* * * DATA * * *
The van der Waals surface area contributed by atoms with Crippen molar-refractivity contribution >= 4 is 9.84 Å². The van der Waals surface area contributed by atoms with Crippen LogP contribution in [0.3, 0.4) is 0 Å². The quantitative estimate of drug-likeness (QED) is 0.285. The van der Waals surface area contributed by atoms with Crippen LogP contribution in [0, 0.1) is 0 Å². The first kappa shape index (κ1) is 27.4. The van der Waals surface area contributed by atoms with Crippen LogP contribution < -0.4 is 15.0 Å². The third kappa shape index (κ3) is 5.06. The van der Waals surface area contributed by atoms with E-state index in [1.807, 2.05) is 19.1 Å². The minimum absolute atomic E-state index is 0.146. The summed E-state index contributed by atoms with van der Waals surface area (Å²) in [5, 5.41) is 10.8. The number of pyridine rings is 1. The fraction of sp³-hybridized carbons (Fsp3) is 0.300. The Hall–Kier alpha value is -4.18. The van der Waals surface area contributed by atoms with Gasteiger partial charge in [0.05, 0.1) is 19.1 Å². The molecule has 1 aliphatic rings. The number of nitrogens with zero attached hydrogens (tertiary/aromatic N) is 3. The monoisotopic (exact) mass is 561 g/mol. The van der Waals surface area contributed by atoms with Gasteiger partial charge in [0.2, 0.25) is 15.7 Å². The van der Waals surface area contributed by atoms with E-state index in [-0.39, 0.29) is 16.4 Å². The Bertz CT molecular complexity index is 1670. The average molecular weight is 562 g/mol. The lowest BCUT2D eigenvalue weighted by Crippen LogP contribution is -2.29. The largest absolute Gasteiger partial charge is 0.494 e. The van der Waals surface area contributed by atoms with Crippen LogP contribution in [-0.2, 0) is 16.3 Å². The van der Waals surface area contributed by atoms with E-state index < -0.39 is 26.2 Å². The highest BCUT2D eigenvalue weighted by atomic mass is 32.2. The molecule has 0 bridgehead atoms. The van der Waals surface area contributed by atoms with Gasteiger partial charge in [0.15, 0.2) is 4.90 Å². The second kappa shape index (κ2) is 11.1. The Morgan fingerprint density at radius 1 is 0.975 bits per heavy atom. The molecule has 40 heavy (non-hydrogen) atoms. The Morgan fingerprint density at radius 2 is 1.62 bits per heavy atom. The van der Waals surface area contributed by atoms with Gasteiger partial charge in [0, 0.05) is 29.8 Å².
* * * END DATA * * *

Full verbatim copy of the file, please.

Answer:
The van der Waals surface area contributed by atoms with Crippen molar-refractivity contribution >= 4 is 9.84 Å². The van der Waals surface area contributed by atoms with Crippen LogP contribution in [0.3, 0.4) is 0 Å². The quantitative estimate of drug-likeness (QED) is 0.285. The van der Waals surface area contributed by atoms with Crippen LogP contribution in [0, 0.1) is 0 Å². The first kappa shape index (κ1) is 27.4. The van der Waals surface area contributed by atoms with Crippen LogP contribution < -0.4 is 15.0 Å². The third kappa shape index (κ3) is 5.06. The van der Waals surface area contributed by atoms with E-state index in [1.807, 2.05) is 19.1 Å². The minimum absolute atomic E-state index is 0.146. The summed E-state index contributed by atoms with van der Waals surface area (Å²) in [5, 5.41) is 10.8. The number of pyridine rings is 1. The fraction of sp³-hybridized carbons (Fsp3) is 0.300. The Hall–Kier alpha value is -4.18. The van der Waals surface area contributed by atoms with Gasteiger partial charge in [0.05, 0.1) is 19.1 Å². The molecule has 1 aliphatic rings. The number of nitrogens with zero attached hydrogens (tertiary/aromatic N) is 3. The monoisotopic (exact) mass is 561 g/mol. The van der Waals surface area contributed by atoms with Gasteiger partial charge in [0.2, 0.25) is 15.7 Å². The van der Waals surface area contributed by atoms with E-state index in [-0.39, 0.29) is 16.4 Å². The Bertz CT molecular complexity index is 1670. The average molecular weight is 562 g/mol. The lowest BCUT2D eigenvalue weighted by Crippen LogP contribution is -2.29. The largest absolute Gasteiger partial charge is 0.494 e. The van der Waals surface area contributed by atoms with Crippen LogP contribution in [-0.2, 0) is 16.3 Å². The van der Waals surface area contributed by atoms with E-state index < -0.39 is 26.2 Å². The highest BCUT2D eigenvalue weighted by atomic mass is 32.2. The molecule has 0 bridgehead atoms. The van der Waals surface area contributed by atoms with Gasteiger partial charge in [0.15, 0.2) is 4.90 Å². The second kappa shape index (κ2) is 11.1. The Morgan fingerprint density at radius 1 is 0.975 bits per heavy atom. The molecule has 40 heavy (non-hydrogen) atoms. The Morgan fingerprint density at radius 2 is 1.62 bits per heavy atom. The van der Waals surface area contributed by atoms with Gasteiger partial charge in [0, 0.05) is 29.8 Å².